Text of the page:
One risk factor that has emerged from this research is suicide "contagion," a process by which exposure to the suicide or suicidal behavior of one or more persons influences others to commit or attempt suicide. Evidence suggests that the effect of contagion is not confined to suicides occurring in discrete geographic areas. In particular, nonfictional newspaper and television coverage of suicide has been associated with a statistically significant excess of suicides. The effect of contagion appears to be strongest among adolescents, and several well publicized "clusters" among young persons have occurred.

These findings have induced efforts on the part of many suicide-prevention specialists, public health practitioners, and researchers to curtail the reporting of suicide -- especially youth suicide -- in newspapers and on television. Such efforts were often counterproductive, and news articles about suicides were written without the valuable input of well- informed suicide-prevention specialists and others in the community.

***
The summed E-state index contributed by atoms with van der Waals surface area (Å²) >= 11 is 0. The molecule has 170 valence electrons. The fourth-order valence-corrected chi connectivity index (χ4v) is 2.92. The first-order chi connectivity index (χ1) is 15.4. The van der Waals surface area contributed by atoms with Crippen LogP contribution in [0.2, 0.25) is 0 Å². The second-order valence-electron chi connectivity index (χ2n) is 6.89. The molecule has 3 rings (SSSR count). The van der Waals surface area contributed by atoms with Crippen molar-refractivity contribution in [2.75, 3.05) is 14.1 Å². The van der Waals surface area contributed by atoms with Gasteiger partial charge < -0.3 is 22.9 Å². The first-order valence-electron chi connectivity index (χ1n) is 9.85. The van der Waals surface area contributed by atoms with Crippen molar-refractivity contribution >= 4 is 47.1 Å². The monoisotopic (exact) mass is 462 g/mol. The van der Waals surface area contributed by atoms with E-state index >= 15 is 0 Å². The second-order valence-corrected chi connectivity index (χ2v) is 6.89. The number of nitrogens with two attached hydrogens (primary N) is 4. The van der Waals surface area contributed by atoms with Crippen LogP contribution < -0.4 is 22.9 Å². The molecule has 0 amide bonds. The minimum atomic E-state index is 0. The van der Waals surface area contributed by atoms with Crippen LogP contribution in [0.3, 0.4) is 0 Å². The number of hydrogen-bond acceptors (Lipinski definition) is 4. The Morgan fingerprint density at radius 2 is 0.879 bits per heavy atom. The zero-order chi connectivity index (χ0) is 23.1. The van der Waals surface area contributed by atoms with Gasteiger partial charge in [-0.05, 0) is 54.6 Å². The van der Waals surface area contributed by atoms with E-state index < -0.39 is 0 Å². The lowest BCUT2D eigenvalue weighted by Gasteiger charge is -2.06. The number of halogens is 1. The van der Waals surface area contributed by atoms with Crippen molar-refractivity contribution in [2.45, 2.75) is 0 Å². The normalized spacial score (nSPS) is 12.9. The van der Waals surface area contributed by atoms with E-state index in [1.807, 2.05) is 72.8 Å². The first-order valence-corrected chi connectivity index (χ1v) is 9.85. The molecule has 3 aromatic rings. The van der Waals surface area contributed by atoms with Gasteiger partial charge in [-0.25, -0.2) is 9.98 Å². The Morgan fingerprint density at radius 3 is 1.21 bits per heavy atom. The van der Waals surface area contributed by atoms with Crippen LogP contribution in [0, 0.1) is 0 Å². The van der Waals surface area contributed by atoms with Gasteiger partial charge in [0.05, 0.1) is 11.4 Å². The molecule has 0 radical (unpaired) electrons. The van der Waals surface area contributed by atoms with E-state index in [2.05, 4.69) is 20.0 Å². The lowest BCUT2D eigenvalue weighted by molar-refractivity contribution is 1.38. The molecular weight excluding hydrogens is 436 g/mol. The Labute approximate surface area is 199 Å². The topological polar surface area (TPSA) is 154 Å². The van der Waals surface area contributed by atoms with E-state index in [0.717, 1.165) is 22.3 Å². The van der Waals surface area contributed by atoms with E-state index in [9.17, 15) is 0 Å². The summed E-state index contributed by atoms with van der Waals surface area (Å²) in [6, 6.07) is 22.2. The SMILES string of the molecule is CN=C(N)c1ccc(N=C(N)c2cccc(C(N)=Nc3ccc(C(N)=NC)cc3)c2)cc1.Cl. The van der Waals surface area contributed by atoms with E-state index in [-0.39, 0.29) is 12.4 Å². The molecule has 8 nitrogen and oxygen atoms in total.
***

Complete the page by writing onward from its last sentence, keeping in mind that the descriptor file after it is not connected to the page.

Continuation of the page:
Thursday, August 7, 2014

Facebook scam: In Farcing, Thieves Ask 'Would You Be My Friend?'

Consider this scenario: You're on Facebook (FB), and you receive two friend requests, both from people you don't know. With one person, you have no mutual friends, and with the other, you have some. Do you accept either request? Both? Just the one who shares your friends?

Scammers are banking on the likelihood you'll accept the request if you have mutual friends -- the more, the better -- even if you have no clue who the requester is. From there, they'll have access to everything you share with friends, and they'll start friending your friends and family to see what they share. All that good stuff helps them reach their ultimate goal: identity theft.

It's called farcing, and a researcher at the University of Buffalo published a study on it in an academic journal called Information Systems Frontier, saying these scams spread quickly and widely, as the scammer gathers friends and appears more legitimate.

More from Daily Financing.

Wednesday, August 6, 2014

Multiple jobholding in states in 2013

In 2013, the multiple-jobholding rate1 (the percentage of individuals who hold more than one job) in indi­vidual states continued to vary con­siderably from the national average of 4.9 percent, a rate that has been unchanged since 2010. Twenty-three states had multiple-jobholding rates significantly higher than the national average, 8 states had significantly lower rates, and 19 states and the District of Colum­bia had rates that were not significantly different from the U.S. average.